I was first interested in Amateur Radio when I was 14 years old when I built an HF superhetrodyne receiver from plans in the 1973 ARRL Handbook. However, real life intervened and I didn't get my Novice license. I was licensed in October of 2010 when I sat for my exams and passed all three tests. This is my first Amateur call sign.
I live in Wichita, Kansas which is 250 km SSE of the geographic center of the continental USA. I've also lived in Texas and Nebraska. My home rig is a Yaesu FT-950 with QRO provided by an Ameritron AL-811 with new tubes. There's also a Yaesu FT-1900R in the shack, connected to a Diamond X50A antenna in the attic. An Astron RS-35M powers the shack, with a repaired lightning-struck RS-35A as a backup. I also have a 1960 model Bird model 43 wattmeter that was found in a recycler's waste which I've restored. The HF antennas at home include a modified ZeroFive GP1040 vertical and a Cushcraft beam, each fed with Andrew ½" Heliax. The vertical is matched by a Palstar AT2K manual tuner and is mounted on a tower 5 meters (16.5 feet) tall. The vertical antenna is 13.1 meters (43 feet) tall itself, for a total structure height of 59.5 feet, or just a bit over 18 meters. The fully restored 1994-vintage Cushcraft A-3S beam has a Balun Designs balun and is mounted on a 12.5 meter (41 foot) tilting monopole. The beam is turned by a 1967-vintage Ham-M rotator that I cleaned up, repaired and painted which works great. I'm also preparing to put up an MFJ-1762 6 meter beam with a homebuilt balun with parts from Amidon.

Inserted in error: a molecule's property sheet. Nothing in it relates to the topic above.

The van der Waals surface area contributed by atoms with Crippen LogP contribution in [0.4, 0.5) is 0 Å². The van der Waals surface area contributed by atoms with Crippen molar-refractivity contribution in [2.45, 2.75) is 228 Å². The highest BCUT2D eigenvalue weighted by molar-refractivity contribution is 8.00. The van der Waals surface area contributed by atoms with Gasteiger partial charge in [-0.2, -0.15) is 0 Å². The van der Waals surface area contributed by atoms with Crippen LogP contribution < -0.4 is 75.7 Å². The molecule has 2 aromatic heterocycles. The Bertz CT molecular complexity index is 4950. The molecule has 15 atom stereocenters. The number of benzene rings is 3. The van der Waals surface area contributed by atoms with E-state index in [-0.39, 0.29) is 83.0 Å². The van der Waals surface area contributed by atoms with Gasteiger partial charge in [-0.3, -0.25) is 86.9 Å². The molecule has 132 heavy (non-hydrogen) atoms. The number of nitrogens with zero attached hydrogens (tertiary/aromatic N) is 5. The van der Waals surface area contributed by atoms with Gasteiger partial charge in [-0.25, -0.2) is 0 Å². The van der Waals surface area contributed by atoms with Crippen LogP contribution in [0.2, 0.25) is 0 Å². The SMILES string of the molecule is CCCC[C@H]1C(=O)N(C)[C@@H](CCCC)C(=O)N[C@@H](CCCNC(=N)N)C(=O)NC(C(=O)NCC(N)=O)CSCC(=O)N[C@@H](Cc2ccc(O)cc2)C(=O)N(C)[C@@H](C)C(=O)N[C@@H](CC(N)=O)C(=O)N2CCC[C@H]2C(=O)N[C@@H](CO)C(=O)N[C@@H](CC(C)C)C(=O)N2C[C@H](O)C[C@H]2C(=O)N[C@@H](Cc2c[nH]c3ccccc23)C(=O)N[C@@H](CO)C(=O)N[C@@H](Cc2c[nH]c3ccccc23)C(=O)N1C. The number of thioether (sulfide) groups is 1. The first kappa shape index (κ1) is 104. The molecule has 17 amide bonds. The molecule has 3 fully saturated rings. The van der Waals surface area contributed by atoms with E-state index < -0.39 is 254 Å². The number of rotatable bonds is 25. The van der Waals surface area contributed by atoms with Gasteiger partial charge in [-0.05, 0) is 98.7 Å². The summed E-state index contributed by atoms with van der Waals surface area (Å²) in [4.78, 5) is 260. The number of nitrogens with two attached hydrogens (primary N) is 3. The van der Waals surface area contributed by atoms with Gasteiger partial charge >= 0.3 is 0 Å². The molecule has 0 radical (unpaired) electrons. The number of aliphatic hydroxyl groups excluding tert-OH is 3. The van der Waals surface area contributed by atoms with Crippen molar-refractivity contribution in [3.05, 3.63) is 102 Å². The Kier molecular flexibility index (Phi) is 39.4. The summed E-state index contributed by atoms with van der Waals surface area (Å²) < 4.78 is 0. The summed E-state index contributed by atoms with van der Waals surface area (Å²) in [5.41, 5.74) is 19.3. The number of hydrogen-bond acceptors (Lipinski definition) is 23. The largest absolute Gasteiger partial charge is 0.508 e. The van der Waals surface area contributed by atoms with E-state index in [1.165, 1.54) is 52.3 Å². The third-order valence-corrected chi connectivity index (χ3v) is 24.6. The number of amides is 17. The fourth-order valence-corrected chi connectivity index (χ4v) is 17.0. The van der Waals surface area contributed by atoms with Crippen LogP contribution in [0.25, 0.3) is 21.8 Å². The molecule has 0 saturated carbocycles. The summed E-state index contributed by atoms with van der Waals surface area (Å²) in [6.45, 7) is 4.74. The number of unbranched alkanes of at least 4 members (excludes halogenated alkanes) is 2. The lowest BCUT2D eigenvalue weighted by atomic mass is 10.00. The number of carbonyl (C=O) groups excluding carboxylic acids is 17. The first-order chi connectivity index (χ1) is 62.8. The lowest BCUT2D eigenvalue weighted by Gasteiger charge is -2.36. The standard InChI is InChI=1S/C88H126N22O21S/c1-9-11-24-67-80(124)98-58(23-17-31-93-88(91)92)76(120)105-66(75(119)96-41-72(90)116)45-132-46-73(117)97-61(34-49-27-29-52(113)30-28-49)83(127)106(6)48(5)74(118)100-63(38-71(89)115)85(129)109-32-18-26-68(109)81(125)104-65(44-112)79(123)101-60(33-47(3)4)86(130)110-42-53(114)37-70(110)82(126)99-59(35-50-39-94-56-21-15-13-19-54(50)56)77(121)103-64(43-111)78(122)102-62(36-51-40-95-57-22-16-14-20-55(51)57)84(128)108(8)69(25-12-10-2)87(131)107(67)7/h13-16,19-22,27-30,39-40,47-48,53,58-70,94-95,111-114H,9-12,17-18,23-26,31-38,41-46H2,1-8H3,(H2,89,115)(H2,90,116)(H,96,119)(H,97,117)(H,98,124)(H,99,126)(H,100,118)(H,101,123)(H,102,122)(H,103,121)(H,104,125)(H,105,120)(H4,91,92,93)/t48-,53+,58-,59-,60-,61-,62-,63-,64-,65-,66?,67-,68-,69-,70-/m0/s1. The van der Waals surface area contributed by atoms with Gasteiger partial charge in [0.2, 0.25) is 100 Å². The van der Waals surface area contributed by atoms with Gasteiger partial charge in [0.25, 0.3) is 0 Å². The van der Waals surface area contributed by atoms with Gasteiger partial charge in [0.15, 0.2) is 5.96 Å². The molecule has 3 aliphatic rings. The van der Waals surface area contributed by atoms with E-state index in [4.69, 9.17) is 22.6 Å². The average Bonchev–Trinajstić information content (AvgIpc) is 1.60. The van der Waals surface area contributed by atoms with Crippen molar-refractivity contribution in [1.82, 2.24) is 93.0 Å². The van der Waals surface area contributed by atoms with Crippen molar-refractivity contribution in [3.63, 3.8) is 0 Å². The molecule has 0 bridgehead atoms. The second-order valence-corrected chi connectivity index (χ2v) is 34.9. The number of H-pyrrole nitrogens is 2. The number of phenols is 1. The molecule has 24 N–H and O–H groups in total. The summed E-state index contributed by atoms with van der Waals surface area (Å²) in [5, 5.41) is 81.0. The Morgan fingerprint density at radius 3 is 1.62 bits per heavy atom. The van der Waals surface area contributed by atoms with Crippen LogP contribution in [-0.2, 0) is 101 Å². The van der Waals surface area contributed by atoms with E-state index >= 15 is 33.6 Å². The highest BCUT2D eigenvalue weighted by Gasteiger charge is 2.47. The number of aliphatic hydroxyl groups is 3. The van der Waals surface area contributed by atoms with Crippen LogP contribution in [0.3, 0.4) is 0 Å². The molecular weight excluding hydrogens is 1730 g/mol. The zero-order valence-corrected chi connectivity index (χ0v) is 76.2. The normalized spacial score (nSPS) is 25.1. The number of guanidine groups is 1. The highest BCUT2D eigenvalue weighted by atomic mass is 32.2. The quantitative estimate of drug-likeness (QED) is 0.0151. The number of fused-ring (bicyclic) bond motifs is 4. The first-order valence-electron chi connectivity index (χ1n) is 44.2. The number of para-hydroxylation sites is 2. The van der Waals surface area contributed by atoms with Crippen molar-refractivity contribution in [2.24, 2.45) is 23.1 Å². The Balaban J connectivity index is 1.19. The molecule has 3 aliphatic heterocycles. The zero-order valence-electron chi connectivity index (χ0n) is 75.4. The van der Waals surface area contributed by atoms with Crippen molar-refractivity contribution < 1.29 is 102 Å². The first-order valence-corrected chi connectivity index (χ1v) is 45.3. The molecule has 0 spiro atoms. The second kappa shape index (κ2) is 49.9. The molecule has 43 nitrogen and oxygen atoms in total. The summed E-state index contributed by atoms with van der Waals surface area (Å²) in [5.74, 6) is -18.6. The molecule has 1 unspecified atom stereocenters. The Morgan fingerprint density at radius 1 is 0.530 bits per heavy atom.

There's both a Yaesu FT-857D and a FT-8800R in my truck, using Hustler antennas on the mobile HF rig which is tuned by a LDG YT-100 tuner. The VHF/UHF rig has a Comet SBB-5NMO antenna and is APRS capable.
My digital mode contacts are made with as much as 50 watts of power; except JT65 where I run 25 or fewer watts. If I'm running something other than JT65, I'm using DM-780, which is part of Ham Radio Deluxe software suite, which I recently upgraded to version 6. I use a SignaLink USB interface.
I work as a Cisco engineer and Project Manager for an industry leader that implements VoIP solutions for large enterprises. I'm married to Dawn, and we have a wonderful daughter who was born in 2008. By the way, everyone calls me Mick, and I'd like it if you did, too.
QSL Route: I like to receive QSL's - either paper cards or via LoTW. While I also send all my contacts through eQSL.cc and HRDLOG.net as a courtesy to those who want it, that's not how I prefer to get my confirmations. If you send me a QSL card I will send one back, and you don't need to send stamps, SASE's or any sort of payment. I'm good in the ARRL Incoming Bureau and the OMISS bureau. For any contacts made on the 3905 Century Club nets, I'm good in both 3905 bureaus.
I'm vice-president of the Ninnescah Amateur Radio Club and trustee of the club call sign KØNRC.
This is my QSL card, which was printed on yellow card stock for contacts made in October and November, 2010. It was printed on green card stock until February, 2012. Between February and December of 2012, it was printed on blue card stock. Now it's full color!
Last modified: 2014-03-11 05:37:39, 7532 bytes
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